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Encinitas, CA

Hashimoto’s Thyroiditis Treatment in San Marcos, CA

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What is Hashimoto's Thyroiditis

The term "Thyroiditis" refers to "inflammation of the thyroid gland". There are many potential causes of thyroiditis. Hashimoto's thyroiditis, also referred to as chronic lymphocytic thyroiditis, is the most common cause of hypothyroidism in the United States. It is an autoimmune disorder consisting of chronic inflammation of the thyroid. This condition tends to run in families. Over time, the ability of the thyroid gland to make thyroid hormones often becomes impaired and leads to a gradual decline in function and eventually an underactive thyroid (Hypothyroidism). Hashimoto's thyroiditis occurs most commonly in middle-aged women, but can be seen at any age, and can also affect men and children.

The thyroid gland is a butterfly-shaped endocrine gland that is normally located in the lower front of the neck. The thyroid's job is to make thyroid hormones, which are secreted into the blood and then carried to every tissue in the body. Thyroid hormones help the body use energy, stay warm and keep the brain, heart, muscles, and various other organs working as they should.


There are no signs or symptoms that are unique to Hashimoto's thyroiditis.

Because the disorder typically progresses really slowly over many years, people with Hashimoto's thyroiditis might not have any symptoms early on, even when the characteristic thyroid peroxidase (TPO) antibodies are found in blood tests. TPO is an enzyme that plays a role in the production of thyroid hormones. If Hashimoto's thyroiditis causes cell damage leading to low thyroid hormone levels, individuals will eventually develop symptoms of hypothyroidism. Hypothyroid symptoms might include fatigue, weight gain, constipation, increased sensitivity to cold, dry skin, depression, muscle aches and reduced exercise tolerance, and irregular or heavy menses. Sometimes, the inflammation causes the thyroid to become enlarged (goiter), which seldom might cause neck discomfort or difficulty swallowing.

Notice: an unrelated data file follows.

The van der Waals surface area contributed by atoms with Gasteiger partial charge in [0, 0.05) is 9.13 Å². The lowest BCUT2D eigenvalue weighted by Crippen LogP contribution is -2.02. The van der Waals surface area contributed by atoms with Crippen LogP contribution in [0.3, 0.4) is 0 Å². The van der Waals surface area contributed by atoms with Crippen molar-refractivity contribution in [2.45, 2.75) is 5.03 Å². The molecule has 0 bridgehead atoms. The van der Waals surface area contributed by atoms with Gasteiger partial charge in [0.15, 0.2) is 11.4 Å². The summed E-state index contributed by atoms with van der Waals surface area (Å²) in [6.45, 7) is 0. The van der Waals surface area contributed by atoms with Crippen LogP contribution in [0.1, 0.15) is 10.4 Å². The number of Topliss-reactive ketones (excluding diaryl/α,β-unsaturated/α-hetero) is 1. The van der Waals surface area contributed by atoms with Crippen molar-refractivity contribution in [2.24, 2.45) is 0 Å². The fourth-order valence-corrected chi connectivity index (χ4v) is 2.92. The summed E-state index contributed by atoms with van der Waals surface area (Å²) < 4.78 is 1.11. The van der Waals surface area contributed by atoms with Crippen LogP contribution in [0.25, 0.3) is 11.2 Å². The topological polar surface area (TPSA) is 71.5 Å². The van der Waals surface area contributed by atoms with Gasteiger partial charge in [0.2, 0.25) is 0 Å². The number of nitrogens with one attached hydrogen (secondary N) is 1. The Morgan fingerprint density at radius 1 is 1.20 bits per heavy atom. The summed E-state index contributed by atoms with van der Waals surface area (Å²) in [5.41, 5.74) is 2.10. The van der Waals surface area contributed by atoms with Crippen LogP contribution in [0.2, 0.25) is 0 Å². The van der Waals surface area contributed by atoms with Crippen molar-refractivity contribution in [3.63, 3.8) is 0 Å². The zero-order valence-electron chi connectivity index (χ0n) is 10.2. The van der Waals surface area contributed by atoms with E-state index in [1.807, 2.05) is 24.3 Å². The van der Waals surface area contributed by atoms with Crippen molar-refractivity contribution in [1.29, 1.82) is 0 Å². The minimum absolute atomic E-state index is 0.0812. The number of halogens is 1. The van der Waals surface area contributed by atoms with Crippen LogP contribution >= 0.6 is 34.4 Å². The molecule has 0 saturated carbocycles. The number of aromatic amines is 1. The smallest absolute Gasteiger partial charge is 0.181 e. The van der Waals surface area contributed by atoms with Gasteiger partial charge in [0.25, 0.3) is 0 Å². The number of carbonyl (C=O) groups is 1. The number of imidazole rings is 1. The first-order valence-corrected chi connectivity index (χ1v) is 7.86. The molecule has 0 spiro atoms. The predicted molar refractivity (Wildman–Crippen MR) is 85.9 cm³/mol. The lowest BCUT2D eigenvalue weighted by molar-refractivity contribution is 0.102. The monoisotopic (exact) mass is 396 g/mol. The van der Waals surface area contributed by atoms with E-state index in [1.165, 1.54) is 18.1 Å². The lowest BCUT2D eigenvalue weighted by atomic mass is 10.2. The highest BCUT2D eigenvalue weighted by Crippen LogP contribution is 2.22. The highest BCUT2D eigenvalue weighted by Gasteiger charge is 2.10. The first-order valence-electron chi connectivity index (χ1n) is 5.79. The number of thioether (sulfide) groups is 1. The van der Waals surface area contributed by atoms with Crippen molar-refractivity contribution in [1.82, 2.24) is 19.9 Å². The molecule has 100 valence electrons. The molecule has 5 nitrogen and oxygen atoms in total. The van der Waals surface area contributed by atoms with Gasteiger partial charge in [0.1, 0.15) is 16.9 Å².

The diagnosis of Hashimoto's thyroiditis might be made when patients present with symptoms of hypothyroidism, often accompanied by a goiter (an enlarged thyroid gland) on physical examination, and laboratory testing of hypothyroidism, which is an elevated thyroid stimulating hormone (TSH) with or without a low thyroid hormone (Free thyroxine [Free T4] levels. TPO antibodies, when measured, are usually elevated.

Sometimes, the disease might be diagnosed early, especially in individuals with a strong family history of thyroid disease. TPO antibodies may be positive, but thyroid hormone levels may be normal or there might just be isolated mild elevation of serum TSH is seen. Symptoms of hypothyroidism might be missing.


Individuals with elevated TPO antibodies but normal thyroid function tests (TSH and Free T4) do not need treatment. Patients with only a slightly elevated TSH (mild hypothyroidism) may not require medication and should have repeat testing after 3-6 months if this has not already been done. For individuals with overt hypothyroidism (elevated TSH as well as low thyroid hormone levels) treatment consists of thyroid hormone replacement. Synthetic levothyroxine taken orally at a suitable dose, is affordable, very effective in restoring normal thyroid hormone levels, and results in an improvement of symptoms of hypothyroidism. Most patients with Hashimoto's thyroiditis will require lifelong treatment with levothyroxine. Identifying the proper dose, particularly at the beginning, may require testing with TSH every 6-8 weeks after any dose change, until the correct dose is identified. Afterwards, monitoring of TSH once a year is generally enough.

When levothyroxine is taken in the right dose, it has no side effects. However, when an inadequate dose is taken, serum TSH stays raised and patients may have persistent symptoms of hypothyroidism. If the dose is excessive, serum TSH will become suppressed and individuals may develop symptoms of hyperthyroidism or have other side effects.

For further information about Dr. Stengler’s practice and his clinic in San Marcos, California, please visit our website at or give us a call at (760) 274-2377

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